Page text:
"The Endowment Fund is a strong key leg of our fundraising stool, but we just want to make sure all the other legs are strong," she said.

"Our donors say to us they donate to us because they want us to be here for generations to come."

Kristine Betker, the RMTC's director of fund development, said the Endowment Fund currently has more than $12 million in it.

"It's pretty darn awesome," Betker said. "It speaks to the hard work by Gail Asper and Maureen Watchorn the co-chairs.

"But we're doing other things like exciting outreach programs, too. That's what our annual fund supports."

Lawyers and judges in the community have also done their part for two decades to help keep the theatre in the black. Next month, more than a dozen people from the local legal community will be trotting the boards to put on Legally Blonde, The Musical.

Schipper said through the years the legal beagles have served $800,000 in donations through the plays.

"Lawyers often get a bad rap, which they don't deserve because their professional work is all about helping people in trouble," he said.

"We're not in trouble but the lawyers and judges who act on stage or are backstage are generous to a fault."

Schipper said no matter how people want to donate to the RMTC -- or in what area -- it not only helps the theatre, it helps themselves and their fellow patrons.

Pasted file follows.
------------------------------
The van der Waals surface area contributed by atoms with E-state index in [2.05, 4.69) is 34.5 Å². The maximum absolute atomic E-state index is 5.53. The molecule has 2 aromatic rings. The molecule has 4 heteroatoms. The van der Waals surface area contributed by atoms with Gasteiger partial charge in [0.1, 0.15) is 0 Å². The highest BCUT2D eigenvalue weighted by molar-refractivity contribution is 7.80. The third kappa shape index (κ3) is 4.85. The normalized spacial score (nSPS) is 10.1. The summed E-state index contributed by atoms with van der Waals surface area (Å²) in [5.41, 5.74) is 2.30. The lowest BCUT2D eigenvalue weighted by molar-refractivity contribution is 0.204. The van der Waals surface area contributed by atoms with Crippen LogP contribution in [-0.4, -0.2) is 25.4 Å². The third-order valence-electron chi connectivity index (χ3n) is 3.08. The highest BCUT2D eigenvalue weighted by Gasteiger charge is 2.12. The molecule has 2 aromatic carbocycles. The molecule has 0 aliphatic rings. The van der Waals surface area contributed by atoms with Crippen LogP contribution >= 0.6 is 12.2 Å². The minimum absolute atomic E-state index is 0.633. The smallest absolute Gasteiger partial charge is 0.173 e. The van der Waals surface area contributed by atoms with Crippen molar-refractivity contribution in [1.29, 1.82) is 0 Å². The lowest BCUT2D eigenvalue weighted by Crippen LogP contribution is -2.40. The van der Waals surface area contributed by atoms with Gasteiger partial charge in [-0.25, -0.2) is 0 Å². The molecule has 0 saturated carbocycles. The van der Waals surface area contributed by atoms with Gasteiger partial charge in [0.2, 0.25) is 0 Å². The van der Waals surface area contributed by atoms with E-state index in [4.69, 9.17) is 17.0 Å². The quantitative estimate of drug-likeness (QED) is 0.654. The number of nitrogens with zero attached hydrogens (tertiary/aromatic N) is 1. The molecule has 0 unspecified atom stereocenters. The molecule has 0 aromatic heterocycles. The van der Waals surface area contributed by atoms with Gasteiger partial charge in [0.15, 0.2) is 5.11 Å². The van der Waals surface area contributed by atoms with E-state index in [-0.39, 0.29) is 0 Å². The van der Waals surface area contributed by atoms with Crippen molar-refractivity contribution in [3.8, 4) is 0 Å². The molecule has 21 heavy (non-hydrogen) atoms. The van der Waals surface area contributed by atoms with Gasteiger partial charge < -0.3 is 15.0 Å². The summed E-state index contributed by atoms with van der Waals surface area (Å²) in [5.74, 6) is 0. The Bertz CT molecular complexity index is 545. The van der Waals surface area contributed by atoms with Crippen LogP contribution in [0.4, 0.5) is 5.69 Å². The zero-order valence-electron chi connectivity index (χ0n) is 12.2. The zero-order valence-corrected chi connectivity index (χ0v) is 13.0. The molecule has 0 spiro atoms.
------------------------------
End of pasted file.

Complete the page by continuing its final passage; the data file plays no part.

"Some people think art forms like the ballet and the symphony need donations more because theatre is so popular," he said.

"If we (didn't get donations) we'd have to charge three times the ticket price and there wouldn't be any student discounts. It's the annual fund that keeps our ticket prices affordable for all and it is crucial."

How to help

GO to and click on support MTC. When you click on Donate Now it will give you a choice of donating to the theatre's annual fund or endowment fund.

You can also click on Individual Giving to receive benefits depending on the size of the donation including acknowlegment in a play program, receiving the RMTC newsletter and a behind-the-scenes tour.

Or you can mail a cheque to the RMTC at 174 Market Ave., Winnipeg, MB R3B 0P9.

For more information on making a gift, you can contact Garth Johnson at 204-956-1340 extension 240.

Republished from the Winnipeg Free Press print edition March 30, 2013 A27


Updated on Monday, April 1, 2013 at 1:21 PM CDT: Corrects photo caption.